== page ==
"Finally, there is an element of pervasiveness that characterizes cell phones but not physical records. Prior to the digital age, people did not carry a cache of sensitive personal information with them as they went about their day. Now it is the person who is not carrying a cell phone, with all that it contains, who is the exception," the ruling says. "A decade ago police officers searching an arrestee might have occasionally stumbled across a highly personal item such as a diary. But those discoveries were likely to be few and far between. Today, by contrast, it is no exaggeration to say that many of the more than 90% of American adults who own a cell phone keep on their person a digital record of nearly every aspect of their lives -- from the mundane to the intimate. Allowing the police to scrutinize such records on a routine basis is quite different from allowing them to search a personal item or two in the occasional case."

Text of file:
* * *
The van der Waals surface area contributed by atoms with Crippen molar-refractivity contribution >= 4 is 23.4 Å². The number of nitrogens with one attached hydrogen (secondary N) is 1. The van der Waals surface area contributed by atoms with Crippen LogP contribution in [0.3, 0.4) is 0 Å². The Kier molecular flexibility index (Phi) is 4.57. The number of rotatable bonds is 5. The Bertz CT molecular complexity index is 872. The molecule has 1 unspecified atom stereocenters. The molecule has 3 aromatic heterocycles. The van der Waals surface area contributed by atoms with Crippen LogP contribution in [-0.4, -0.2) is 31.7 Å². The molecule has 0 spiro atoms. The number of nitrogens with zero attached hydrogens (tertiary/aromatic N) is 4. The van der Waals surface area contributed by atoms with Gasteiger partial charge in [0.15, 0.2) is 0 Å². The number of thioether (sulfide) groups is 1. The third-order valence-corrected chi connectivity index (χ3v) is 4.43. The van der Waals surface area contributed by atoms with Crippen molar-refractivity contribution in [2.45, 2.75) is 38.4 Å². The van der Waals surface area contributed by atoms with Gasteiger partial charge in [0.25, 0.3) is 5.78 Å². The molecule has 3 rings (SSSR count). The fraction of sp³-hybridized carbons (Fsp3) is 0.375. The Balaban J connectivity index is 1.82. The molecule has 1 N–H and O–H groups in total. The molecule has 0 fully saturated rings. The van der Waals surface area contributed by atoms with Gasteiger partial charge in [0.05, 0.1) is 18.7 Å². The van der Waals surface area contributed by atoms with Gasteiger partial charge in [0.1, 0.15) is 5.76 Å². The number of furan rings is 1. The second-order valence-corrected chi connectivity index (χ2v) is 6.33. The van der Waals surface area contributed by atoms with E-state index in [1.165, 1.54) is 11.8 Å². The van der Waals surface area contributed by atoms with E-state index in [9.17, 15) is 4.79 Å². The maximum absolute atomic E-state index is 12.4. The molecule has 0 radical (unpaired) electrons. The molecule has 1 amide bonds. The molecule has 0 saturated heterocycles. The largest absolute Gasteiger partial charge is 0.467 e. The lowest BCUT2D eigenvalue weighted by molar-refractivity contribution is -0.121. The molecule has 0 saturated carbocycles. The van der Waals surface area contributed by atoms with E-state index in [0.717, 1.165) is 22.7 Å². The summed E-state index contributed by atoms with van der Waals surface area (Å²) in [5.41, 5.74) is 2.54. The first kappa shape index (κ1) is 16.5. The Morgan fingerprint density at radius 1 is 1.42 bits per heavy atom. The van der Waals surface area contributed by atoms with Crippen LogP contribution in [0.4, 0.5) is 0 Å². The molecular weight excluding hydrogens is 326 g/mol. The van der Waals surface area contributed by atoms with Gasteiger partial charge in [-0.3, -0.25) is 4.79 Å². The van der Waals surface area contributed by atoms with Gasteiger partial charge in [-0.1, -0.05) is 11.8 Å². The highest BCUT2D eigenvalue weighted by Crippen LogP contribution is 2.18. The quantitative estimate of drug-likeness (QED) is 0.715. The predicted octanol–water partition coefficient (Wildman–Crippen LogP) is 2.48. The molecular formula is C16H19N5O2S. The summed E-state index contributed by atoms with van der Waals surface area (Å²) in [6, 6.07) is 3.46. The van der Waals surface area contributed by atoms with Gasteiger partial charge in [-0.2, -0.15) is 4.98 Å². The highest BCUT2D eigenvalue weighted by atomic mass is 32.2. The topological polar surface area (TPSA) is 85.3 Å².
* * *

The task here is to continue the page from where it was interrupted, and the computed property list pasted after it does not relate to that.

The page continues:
The court acknowledged, however, that the ruling will have an effect on the ability of police to combat crime, but privacy must prevail.
"We cannot deny that our decision today will have an impact on the ability of law enforcement to combat crime," the ruling says. "Cell phones have become important tools in facilitating coordination and communication among members of criminal enterprises, and can provide valuable incriminating information about dangerous criminals. Privacy comes at a cost."